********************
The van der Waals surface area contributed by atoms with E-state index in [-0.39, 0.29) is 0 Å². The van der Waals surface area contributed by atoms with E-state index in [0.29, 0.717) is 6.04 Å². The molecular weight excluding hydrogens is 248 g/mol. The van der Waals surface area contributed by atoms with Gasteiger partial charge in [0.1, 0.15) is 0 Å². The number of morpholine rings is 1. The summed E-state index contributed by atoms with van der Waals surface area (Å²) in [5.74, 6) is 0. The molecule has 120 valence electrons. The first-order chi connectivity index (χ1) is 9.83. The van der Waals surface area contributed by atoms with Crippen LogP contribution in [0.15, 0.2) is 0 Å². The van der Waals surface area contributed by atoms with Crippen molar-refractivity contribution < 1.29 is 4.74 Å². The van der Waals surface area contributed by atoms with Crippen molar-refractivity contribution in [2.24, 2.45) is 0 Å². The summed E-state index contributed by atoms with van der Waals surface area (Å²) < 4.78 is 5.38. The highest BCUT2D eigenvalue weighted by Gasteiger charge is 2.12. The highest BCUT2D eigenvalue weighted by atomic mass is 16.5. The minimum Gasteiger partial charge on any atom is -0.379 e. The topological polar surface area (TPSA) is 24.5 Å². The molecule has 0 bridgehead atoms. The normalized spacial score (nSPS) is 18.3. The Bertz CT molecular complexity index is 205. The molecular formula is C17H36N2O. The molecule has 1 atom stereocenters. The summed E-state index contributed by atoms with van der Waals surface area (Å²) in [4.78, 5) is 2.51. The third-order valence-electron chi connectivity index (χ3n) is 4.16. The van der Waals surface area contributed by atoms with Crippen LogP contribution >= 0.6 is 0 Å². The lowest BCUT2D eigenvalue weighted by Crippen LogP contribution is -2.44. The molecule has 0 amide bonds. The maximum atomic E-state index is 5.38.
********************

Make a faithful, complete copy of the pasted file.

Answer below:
The van der Waals surface area contributed by atoms with E-state index in [-0.39, 0.29) is 0 Å². The van der Waals surface area contributed by atoms with E-state index in [0.29, 0.717) is 6.04 Å². The molecular weight excluding hydrogens is 248 g/mol. The van der Waals surface area contributed by atoms with Gasteiger partial charge in [0.1, 0.15) is 0 Å². The number of morpholine rings is 1. The summed E-state index contributed by atoms with van der Waals surface area (Å²) in [5.74, 6) is 0. The molecule has 120 valence electrons. The first-order chi connectivity index (χ1) is 9.83. The van der Waals surface area contributed by atoms with Crippen LogP contribution in [0.15, 0.2) is 0 Å². The van der Waals surface area contributed by atoms with Crippen molar-refractivity contribution < 1.29 is 4.74 Å². The van der Waals surface area contributed by atoms with Crippen molar-refractivity contribution in [2.24, 2.45) is 0 Å². The summed E-state index contributed by atoms with van der Waals surface area (Å²) < 4.78 is 5.38. The highest BCUT2D eigenvalue weighted by Gasteiger charge is 2.12. The highest BCUT2D eigenvalue weighted by atomic mass is 16.5. The minimum Gasteiger partial charge on any atom is -0.379 e. The topological polar surface area (TPSA) is 24.5 Å². The molecule has 0 bridgehead atoms. The normalized spacial score (nSPS) is 18.3. The Bertz CT molecular complexity index is 205. The molecular formula is C17H36N2O. The molecule has 1 atom stereocenters. The summed E-state index contributed by atoms with van der Waals surface area (Å²) in [4.78, 5) is 2.51. The third-order valence-electron chi connectivity index (χ3n) is 4.16. The van der Waals surface area contributed by atoms with Crippen LogP contribution >= 0.6 is 0 Å². The lowest BCUT2D eigenvalue weighted by Crippen LogP contribution is -2.44. The molecule has 0 amide bonds. The maximum atomic E-state index is 5.38.